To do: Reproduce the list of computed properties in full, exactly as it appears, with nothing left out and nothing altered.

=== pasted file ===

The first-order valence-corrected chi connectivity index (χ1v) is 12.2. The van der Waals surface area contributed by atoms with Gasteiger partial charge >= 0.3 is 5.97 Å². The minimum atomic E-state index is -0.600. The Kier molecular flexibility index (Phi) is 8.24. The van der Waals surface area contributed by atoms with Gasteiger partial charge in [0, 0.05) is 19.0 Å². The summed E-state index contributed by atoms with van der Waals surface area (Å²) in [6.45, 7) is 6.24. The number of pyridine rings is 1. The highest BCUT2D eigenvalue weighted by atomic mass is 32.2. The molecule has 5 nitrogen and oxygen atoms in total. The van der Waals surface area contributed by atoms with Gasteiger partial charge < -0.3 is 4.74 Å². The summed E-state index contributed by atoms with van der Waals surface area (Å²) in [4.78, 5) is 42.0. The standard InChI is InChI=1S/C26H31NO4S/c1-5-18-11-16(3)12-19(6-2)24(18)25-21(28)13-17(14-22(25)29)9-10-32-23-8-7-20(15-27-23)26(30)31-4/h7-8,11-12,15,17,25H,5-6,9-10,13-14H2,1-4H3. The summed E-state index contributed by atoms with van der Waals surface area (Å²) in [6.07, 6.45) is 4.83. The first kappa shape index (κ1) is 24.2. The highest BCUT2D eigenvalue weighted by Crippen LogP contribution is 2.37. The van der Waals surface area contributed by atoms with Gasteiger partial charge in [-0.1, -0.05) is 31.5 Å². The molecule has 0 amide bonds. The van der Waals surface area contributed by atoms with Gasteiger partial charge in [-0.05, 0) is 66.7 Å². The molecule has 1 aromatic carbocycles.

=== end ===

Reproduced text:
The first-order valence-corrected chi connectivity index (χ1v) is 12.2. The van der Waals surface area contributed by atoms with Gasteiger partial charge >= 0.3 is 5.97 Å². The minimum atomic E-state index is -0.600. The Kier molecular flexibility index (Phi) is 8.24. The van der Waals surface area contributed by atoms with Gasteiger partial charge in [0, 0.05) is 19.0 Å². The summed E-state index contributed by atoms with van der Waals surface area (Å²) in [6.45, 7) is 6.24. The number of pyridine rings is 1. The highest BCUT2D eigenvalue weighted by atomic mass is 32.2. The molecule has 5 nitrogen and oxygen atoms in total. The van der Waals surface area contributed by atoms with Gasteiger partial charge < -0.3 is 4.74 Å². The summed E-state index contributed by atoms with van der Waals surface area (Å²) in [4.78, 5) is 42.0. The standard InChI is InChI=1S/C26H31NO4S/c1-5-18-11-16(3)12-19(6-2)24(18)25-21(28)13-17(14-22(25)29)9-10-32-23-8-7-20(15-27-23)26(30)31-4/h7-8,11-12,15,17,25H,5-6,9-10,13-14H2,1-4H3. The summed E-state index contributed by atoms with van der Waals surface area (Å²) in [6.07, 6.45) is 4.83. The first kappa shape index (κ1) is 24.2. The highest BCUT2D eigenvalue weighted by Crippen LogP contribution is 2.37. The van der Waals surface area contributed by atoms with Gasteiger partial charge in [-0.1, -0.05) is 31.5 Å². The molecule has 0 amide bonds. The van der Waals surface area contributed by atoms with Gasteiger partial charge in [-0.05, 0) is 66.7 Å². The molecule has 1 aromatic carbocycles.